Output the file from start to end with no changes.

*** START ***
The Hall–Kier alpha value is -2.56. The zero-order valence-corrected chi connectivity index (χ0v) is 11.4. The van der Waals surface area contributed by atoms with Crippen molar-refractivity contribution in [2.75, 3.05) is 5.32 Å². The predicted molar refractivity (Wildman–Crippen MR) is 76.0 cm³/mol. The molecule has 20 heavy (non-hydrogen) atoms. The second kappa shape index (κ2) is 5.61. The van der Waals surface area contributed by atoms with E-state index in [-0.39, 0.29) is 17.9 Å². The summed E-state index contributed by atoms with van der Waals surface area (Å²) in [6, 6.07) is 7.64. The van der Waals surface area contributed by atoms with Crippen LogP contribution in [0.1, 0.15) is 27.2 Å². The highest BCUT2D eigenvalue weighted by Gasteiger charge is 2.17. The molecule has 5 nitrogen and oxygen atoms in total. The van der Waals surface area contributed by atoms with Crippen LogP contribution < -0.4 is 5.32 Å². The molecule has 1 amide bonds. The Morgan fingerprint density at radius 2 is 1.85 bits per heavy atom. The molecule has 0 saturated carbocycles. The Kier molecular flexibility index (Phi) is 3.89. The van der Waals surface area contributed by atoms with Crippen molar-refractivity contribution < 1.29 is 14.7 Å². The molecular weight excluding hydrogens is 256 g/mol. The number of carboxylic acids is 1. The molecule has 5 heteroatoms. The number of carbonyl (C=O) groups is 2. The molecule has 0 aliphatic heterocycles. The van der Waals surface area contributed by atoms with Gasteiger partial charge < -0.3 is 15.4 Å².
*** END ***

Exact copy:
The Hall–Kier alpha value is -2.56. The zero-order valence-corrected chi connectivity index (χ0v) is 11.4. The van der Waals surface area contributed by atoms with Crippen molar-refractivity contribution in [2.75, 3.05) is 5.32 Å². The predicted molar refractivity (Wildman–Crippen MR) is 76.0 cm³/mol. The molecule has 20 heavy (non-hydrogen) atoms. The second kappa shape index (κ2) is 5.61. The van der Waals surface area contributed by atoms with E-state index in [-0.39, 0.29) is 17.9 Å². The summed E-state index contributed by atoms with van der Waals surface area (Å²) in [6, 6.07) is 7.64. The van der Waals surface area contributed by atoms with Crippen LogP contribution in [0.1, 0.15) is 27.2 Å². The highest BCUT2D eigenvalue weighted by Gasteiger charge is 2.17. The molecule has 5 nitrogen and oxygen atoms in total. The van der Waals surface area contributed by atoms with Crippen LogP contribution < -0.4 is 5.32 Å². The molecule has 1 amide bonds. The Morgan fingerprint density at radius 2 is 1.85 bits per heavy atom. The molecule has 0 saturated carbocycles. The Kier molecular flexibility index (Phi) is 3.89. The van der Waals surface area contributed by atoms with Crippen molar-refractivity contribution < 1.29 is 14.7 Å². The molecular weight excluding hydrogens is 256 g/mol. The number of carboxylic acids is 1. The molecule has 5 heteroatoms. The number of carbonyl (C=O) groups is 2. The molecule has 0 aliphatic heterocycles. The van der Waals surface area contributed by atoms with Gasteiger partial charge < -0.3 is 15.4 Å².